National Academies Find That Open Data is a No-Brainer for Transit Agencies

[quote_right][feature_box title=”TDM TAKEAWAY” title_color=”fff” header_color=”369″]Open data is already improving public transportation in some places, and it has the power to transform the industry worldwide.[/feature_box][/quote_right]

While transit agencies have long been measuring their performance based on the data they keep, a new world of “open data” is providing the opportunity for anyone to analyze and visualize performance in ways that have almost never been possible.

The National Academies – which advises Congress on science, engineering, and medicine – has now chimed in with a new report finding that open data has the potential to transform transit.

The potential for transformation is confirmed through a literature review and detailed survey responses from 67 transit agencies around the world.

National Academies

Report from the Transportation Research Board of the National Academies (PDF)

The survey found that the top five overall benefits of open transit data were:

  1. Increased awareness of services
  2. Empowered customers
  3. Encouraged innovation outside of the agency
  4. Improved the perception of openness and transparency of agencies, and
  5. Provided opportunities for private businesses.

Perhaps the most remarkable impacts are encouraging and enabling innovation both within agencies and in the private sector, improving the public perception and image of transit, and creating a new ecosystem of private entrepreneurs. These impacts are remarkable because prior to the advent of open data, innovation was not typically in the transit vernacular, transit did not necessarily use data to improve their perception or image, and there were no entrepreneurs looking at or using transit data as a business.

Still, providing open data has its challenges, the most prevalent being:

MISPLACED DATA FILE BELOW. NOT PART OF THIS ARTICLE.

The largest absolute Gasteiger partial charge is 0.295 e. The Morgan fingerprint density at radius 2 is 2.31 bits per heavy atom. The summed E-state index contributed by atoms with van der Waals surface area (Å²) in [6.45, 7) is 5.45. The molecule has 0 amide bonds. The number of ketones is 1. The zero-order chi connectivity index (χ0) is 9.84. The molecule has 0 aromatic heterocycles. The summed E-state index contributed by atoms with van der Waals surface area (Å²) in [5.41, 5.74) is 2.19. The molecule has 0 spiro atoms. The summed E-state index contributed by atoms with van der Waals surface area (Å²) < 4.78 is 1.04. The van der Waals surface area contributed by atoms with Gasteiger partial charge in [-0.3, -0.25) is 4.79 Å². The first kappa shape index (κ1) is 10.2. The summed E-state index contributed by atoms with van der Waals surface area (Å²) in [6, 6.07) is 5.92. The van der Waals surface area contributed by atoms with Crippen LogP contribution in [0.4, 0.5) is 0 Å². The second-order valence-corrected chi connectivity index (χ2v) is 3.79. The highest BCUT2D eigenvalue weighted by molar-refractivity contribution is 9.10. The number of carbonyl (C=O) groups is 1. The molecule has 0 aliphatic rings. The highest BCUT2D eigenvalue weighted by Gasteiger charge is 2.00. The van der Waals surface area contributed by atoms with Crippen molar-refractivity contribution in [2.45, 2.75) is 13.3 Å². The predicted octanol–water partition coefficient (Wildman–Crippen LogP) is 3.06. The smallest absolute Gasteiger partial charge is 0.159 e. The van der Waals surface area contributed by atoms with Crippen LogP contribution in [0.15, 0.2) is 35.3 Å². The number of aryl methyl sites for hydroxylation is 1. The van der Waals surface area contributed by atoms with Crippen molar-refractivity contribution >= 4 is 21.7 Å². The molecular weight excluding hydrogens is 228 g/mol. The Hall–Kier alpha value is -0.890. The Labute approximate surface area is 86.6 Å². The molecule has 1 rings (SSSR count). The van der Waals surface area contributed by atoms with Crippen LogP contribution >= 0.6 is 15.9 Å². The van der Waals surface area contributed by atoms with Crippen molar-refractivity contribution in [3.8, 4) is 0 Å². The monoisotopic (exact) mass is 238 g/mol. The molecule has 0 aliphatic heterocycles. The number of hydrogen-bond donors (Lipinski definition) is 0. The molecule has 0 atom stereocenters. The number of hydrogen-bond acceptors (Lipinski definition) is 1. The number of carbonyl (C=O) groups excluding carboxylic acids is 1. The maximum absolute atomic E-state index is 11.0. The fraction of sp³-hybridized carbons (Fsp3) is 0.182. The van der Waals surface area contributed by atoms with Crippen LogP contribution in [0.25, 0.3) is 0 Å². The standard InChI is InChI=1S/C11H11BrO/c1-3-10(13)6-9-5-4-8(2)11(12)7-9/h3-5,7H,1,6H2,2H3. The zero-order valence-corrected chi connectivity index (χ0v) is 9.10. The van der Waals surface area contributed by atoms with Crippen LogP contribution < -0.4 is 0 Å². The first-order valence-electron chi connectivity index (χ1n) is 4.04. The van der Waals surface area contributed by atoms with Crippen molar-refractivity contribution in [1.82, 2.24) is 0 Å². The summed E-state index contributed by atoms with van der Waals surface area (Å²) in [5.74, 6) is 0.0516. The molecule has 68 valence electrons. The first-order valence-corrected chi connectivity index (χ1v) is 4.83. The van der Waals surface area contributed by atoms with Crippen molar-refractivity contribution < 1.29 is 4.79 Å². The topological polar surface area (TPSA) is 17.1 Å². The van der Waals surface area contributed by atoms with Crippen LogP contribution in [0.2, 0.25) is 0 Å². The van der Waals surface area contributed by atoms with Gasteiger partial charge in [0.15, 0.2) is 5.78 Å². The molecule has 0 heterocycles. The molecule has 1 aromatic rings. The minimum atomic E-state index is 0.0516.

• Resources and organizational issues
  • Data quality and timeliness issues
  • Standards and formatting issues
  • Marketing issues relating to making the open data known and addressing branding issues, and
  • Technical issues.

The major factors that lead to a successful open data program are:

  • Obtaining and maintaining management-level support for such a program
  • Recognizing the need for the appropriate level of resources required to provide and maintain open data
  • Establishing ways to monitor data accuracy, timeliness, reliability, quality, usage, and maintenance
  • Creating and maintaining licensing or registration, and
  • Having an ongoing dialogue with both developers and customers, a practice shown to increase the value of the data and products that are based on the data.

There are four case studies in the report that illuminate how the transit industry is transforming.

One example notes the Massachusetts Bay Transportation Authority’s use of its own open data to measure performance in real-time. The agency is focused on putting customers first by measuring things like passenger waits, passenger travel time, and passenger delays. While this analysis might have been possible prior to the MBTA opening its data, it would have been extremely time consuming. It is less time-consuming now because relevant information is automatically generated by technology (such as its automatic vehicle-location system) and processed to be provided internally and to the public.

Conducting this type of analysis will assist in understanding operations in real-time and developing strategies to address problems in real-time. The MBTA never had the capability to look at real-time data about operations as deeply as it can now due to its open data.

Photo by Metropolitan Transit Authority of the State of New York

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